Closing Date: 28th November 2017
Low Emission Zones (LEZs) are mechanisms to improve air quality by restricting the movement of highly polluting road vehicles. This can be done in two ways: either by prohibiting certain types of vehicles that emit high levels of exhaust emissions or by levying a charge on high emission vehicles entering the LEZ. Of course, some cities could use a combination of both approaches by, for instance, banning HGVs while charging the most polluting petrol and diesel cars. The level of pollution is set by the emissions set. The least polluting vehicles have Euro VI engines and more polluting engines are Euro V, IV and so on down.
Low Emission Zones (LEZs) can also have a major effect on traffic congestion and this can be seen by the use of the phrase congestion charge in London. In the Low and Ultra Low Emission Zones planned in London, charges are based on the pollution levels of vehicles. This week has seen an extra £10 charge for vehicles entering the Low Emissions Zone with engine below Euro IV standard. This will lead to a charge of £21.50 and will affect vehicles manufactured before 2006.
Some European cities have worked by progressively banning vehicles from the Low Emission Zone. Amsterdam began by banning HGVs and now have moved onto older petrol and diesel cars.
It is the intention of the Scottish Government to introduce LEZs in the four largest Scottish cities – Glasgow, Edinburgh, Dundee and Aberdeen- between 2018 and 2020 and into all Air Quality Management Areas by 2023.
There are no Air Quality Management Areas in Clackmannanshire or Stirling Council area but there are zones in Falkirk, Fife and Perth and Kinross.
Vehicle emissions are one of the major contributing to early deaths due to respiratory diseases such as asthma and bronchitis. There is also a strong link to heart disease and cancer and a growing link to Alzheimer’s Disease although more research is needed’s. It is estimated in Scotland that there are over 2,500 premature deaths a year caused by air pollution. A major problem is with the emissions of nitrogen dioxide (NOx) and tiny sooty particles. The most polluted street in Scotland in 2016 was Hope Street in Glasgow which had, on occasions, NOx levels at more than 60% the legal limit. Other streets with dangerous levels of NOx included Atholl Street, Perth; Seagate Dundee; St John’s Road and Queensferry Road, Edinburgh; Dumbarton Road, Glasgow.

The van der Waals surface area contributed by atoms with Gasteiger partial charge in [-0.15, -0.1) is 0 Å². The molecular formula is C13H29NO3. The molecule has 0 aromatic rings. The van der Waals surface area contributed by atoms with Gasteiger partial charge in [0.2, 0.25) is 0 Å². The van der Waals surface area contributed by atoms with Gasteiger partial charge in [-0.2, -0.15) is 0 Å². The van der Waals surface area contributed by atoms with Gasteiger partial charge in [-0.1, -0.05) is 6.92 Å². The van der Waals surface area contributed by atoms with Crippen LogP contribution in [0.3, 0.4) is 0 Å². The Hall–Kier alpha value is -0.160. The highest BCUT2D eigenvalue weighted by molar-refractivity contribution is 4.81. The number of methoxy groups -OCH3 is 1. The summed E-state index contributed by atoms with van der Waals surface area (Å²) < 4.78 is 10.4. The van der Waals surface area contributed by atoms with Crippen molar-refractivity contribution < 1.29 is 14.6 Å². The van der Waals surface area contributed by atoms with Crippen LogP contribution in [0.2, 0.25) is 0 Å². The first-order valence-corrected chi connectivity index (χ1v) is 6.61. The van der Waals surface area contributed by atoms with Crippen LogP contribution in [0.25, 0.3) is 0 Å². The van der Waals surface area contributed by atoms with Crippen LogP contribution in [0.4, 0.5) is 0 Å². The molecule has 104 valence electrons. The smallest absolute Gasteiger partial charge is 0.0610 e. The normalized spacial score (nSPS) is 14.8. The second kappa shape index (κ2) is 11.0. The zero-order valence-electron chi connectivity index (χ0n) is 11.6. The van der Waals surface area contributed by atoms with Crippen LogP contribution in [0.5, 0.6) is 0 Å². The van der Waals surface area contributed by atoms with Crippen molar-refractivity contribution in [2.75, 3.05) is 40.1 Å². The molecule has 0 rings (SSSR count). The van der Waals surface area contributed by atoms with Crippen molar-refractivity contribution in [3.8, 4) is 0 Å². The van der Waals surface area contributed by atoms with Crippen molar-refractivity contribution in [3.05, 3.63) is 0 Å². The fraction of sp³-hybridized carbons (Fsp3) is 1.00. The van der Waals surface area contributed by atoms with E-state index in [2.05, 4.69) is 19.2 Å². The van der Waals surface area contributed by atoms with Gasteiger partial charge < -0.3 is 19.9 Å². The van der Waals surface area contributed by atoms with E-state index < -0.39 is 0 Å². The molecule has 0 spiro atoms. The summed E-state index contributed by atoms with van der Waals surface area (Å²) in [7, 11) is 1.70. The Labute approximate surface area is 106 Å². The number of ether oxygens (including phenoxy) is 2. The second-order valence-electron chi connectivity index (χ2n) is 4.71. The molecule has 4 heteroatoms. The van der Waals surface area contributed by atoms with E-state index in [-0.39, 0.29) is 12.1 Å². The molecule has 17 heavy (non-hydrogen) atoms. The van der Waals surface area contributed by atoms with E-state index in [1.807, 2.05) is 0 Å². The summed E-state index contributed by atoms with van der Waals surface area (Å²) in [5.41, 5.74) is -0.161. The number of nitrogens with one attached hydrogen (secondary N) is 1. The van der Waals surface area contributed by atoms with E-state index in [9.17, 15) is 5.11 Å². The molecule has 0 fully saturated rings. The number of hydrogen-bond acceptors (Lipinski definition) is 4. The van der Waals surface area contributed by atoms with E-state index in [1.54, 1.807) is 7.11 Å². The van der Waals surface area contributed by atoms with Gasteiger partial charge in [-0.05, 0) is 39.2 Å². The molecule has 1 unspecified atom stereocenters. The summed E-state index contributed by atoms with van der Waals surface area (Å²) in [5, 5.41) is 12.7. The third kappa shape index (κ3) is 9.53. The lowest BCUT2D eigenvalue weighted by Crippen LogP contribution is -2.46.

The following roads did not meet the safety limits for tiny sooty particles. These include West Bridge Street, Falkirk; High Street, Crieff; and Glasgow Road, Edinburgh.
The consultation asks a wide range of questions starting from general questions about LEZs and air quality. It looks at the levels of air pollution caused by vehicles to determine which vehicles should be affected by an LEZ. It asks for views about whether vehicles should be banned or face a charge for entering an LEZ and the Scottish Government seems to favour a banning of highly polluting vehicles.
The consultation asks about retrofitting vehicles to make them eligible to enter the LEZ. For instance, Transport for London has recently announced an £ 85 million scheme to covert 4,500 buses to Euro VI emissions standard. This is the highest standard and lowest emissions available for petrol and diesel engines.
There are questions about consultation and lead-in times to introduce a LEZ and then a series of questions linking to other environmental policies and Climate Change.
For further details contact : Jon Jordan on 01259 781404
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